Your contemporaries might seem like the most obvious place to start when it comes to finding inspiration, but look beyond them. Have you ever gone on a music site to look up a band’s inspirations and found all kinds of cool older bands you liked? You were opened up to a whole new world of awesome music and at the same time formed completely new opinions about the contemporary band you were into. The same goes for design and illustration—if you’re only looking at your peers for inspiration, you’re not getting the whole picture. They were inspired by artists from the past and found a way to create their own original work—look at their inspirations and the people that inspired them as far back as you can dig. If you’re inspired by both historical sources and contemporary artists, it is much easier to create work that feels fresh and new.

5. Train your eye.

In order to avoid ripping other artists off, you have to first be able to identify other people’s work. Before you went to art school, art was just one big category that everything non-boring fell into. The more you learned the more you started to see the differences in technique, the themes that happened during specific movements, the way one artists put brush to canvas vs. another. By the time you graduated you could hopefully tell the difference between a Picasso and a Braque, even though when you were a freshman it all just looked the same.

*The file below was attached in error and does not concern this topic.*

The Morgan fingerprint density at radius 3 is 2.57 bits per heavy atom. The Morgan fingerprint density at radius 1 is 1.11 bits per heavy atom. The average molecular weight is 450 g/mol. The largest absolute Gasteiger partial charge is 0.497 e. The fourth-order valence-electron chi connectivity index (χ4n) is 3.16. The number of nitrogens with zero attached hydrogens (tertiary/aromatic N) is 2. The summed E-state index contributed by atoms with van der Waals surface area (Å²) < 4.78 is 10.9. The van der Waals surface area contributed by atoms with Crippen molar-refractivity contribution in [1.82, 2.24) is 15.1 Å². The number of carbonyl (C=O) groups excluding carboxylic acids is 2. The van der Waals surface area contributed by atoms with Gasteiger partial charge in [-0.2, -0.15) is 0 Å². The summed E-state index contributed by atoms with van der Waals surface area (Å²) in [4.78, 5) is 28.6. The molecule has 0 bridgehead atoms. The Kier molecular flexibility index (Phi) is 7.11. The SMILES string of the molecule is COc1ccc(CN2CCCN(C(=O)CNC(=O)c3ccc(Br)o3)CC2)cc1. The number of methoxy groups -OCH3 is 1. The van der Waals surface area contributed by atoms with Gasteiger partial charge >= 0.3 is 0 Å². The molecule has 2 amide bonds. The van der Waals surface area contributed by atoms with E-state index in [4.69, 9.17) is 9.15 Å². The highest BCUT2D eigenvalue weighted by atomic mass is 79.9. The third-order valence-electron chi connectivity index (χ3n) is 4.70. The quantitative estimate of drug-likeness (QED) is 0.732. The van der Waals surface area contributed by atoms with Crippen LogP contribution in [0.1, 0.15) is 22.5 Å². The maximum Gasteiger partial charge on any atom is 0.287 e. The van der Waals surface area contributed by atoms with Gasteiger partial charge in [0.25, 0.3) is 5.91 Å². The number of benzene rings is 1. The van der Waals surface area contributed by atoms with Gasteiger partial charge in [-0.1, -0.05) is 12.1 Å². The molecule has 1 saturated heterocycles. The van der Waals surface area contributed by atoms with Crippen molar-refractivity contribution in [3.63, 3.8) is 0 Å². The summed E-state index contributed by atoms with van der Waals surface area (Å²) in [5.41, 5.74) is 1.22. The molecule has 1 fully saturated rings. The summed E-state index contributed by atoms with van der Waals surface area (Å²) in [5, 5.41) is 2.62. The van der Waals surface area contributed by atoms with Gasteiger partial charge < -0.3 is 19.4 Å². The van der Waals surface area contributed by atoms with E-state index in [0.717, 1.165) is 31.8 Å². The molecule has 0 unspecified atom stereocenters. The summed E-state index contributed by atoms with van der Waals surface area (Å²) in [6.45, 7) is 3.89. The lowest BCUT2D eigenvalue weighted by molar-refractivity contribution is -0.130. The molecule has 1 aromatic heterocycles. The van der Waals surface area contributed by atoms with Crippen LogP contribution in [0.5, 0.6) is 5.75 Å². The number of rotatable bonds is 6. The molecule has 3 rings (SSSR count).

As you study design and illustration, something similar will happen. At first all print-makery illustrators will look the same, but soon you’ll be able to point out who did what and eventually the differences will become so clear that you’ll be shocked when your non-art friends don’t see them. And then the nerds will welcome you into their world with a parade and cupcakes.
When you are starting out, you accidentally rip people off all the time because your eye just doesn’t see the difference between what you’re doing and what someone you’re inspired by is doing. You think (anti-awesome) thoughts like “she doesn’t own swashes!”. Over time though, once you spend a few months examining a lot of people’s work, you can look at 10 different script letterers and think “OMG they are SO different! How did I not see it!” If you don’t train yourself to spot the differences, you’ll never be able to see them in your own work and it will be very difficult to make anything original.